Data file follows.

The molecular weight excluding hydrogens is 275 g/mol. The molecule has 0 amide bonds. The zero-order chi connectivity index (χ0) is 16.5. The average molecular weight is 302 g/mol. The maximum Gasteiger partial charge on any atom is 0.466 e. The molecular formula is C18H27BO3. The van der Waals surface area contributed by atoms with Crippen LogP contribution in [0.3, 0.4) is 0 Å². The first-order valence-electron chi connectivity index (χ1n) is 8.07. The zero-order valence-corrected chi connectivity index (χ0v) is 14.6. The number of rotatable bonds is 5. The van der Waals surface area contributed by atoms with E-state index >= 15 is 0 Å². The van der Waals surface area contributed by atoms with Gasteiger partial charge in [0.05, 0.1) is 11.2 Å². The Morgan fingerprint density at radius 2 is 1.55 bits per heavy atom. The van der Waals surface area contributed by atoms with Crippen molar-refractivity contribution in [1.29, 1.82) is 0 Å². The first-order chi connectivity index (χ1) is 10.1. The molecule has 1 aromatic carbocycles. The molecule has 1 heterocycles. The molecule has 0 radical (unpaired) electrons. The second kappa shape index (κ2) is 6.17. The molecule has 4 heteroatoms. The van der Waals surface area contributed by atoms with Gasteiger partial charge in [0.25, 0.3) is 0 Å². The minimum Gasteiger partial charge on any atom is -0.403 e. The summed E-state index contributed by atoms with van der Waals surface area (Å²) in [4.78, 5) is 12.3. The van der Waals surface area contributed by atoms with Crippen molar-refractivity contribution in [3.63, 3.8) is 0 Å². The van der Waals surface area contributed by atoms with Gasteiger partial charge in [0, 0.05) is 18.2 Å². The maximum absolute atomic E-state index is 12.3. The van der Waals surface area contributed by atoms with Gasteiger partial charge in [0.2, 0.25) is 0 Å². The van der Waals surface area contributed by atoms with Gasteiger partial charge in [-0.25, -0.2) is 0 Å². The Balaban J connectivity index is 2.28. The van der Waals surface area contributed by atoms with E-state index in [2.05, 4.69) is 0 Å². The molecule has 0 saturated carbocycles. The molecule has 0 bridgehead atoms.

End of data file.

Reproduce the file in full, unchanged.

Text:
The molecular weight excluding hydrogens is 275 g/mol. The molecule has 0 amide bonds. The zero-order chi connectivity index (χ0) is 16.5. The average molecular weight is 302 g/mol. The maximum Gasteiger partial charge on any atom is 0.466 e. The molecular formula is C18H27BO3. The van der Waals surface area contributed by atoms with Crippen LogP contribution in [0.3, 0.4) is 0 Å². The first-order valence-electron chi connectivity index (χ1n) is 8.07. The zero-order valence-corrected chi connectivity index (χ0v) is 14.6. The number of rotatable bonds is 5. The van der Waals surface area contributed by atoms with E-state index >= 15 is 0 Å². The van der Waals surface area contributed by atoms with Gasteiger partial charge in [0.05, 0.1) is 11.2 Å². The Morgan fingerprint density at radius 2 is 1.55 bits per heavy atom. The van der Waals surface area contributed by atoms with Crippen molar-refractivity contribution in [1.29, 1.82) is 0 Å². The first-order chi connectivity index (χ1) is 10.1. The molecule has 1 aromatic carbocycles. The molecule has 1 heterocycles. The molecule has 0 radical (unpaired) electrons. The second kappa shape index (κ2) is 6.17. The molecule has 4 heteroatoms. The van der Waals surface area contributed by atoms with Gasteiger partial charge in [0.25, 0.3) is 0 Å². The minimum Gasteiger partial charge on any atom is -0.403 e. The summed E-state index contributed by atoms with van der Waals surface area (Å²) in [4.78, 5) is 12.3. The van der Waals surface area contributed by atoms with Crippen molar-refractivity contribution in [3.63, 3.8) is 0 Å². The van der Waals surface area contributed by atoms with Gasteiger partial charge in [0, 0.05) is 18.2 Å². The maximum absolute atomic E-state index is 12.3. The van der Waals surface area contributed by atoms with Gasteiger partial charge in [0.2, 0.25) is 0 Å². The van der Waals surface area contributed by atoms with Gasteiger partial charge in [-0.25, -0.2) is 0 Å². The Balaban J connectivity index is 2.28. The van der Waals surface area contributed by atoms with E-state index in [2.05, 4.69) is 0 Å². The molecule has 0 saturated carbocycles. The molecule has 0 bridgehead atoms.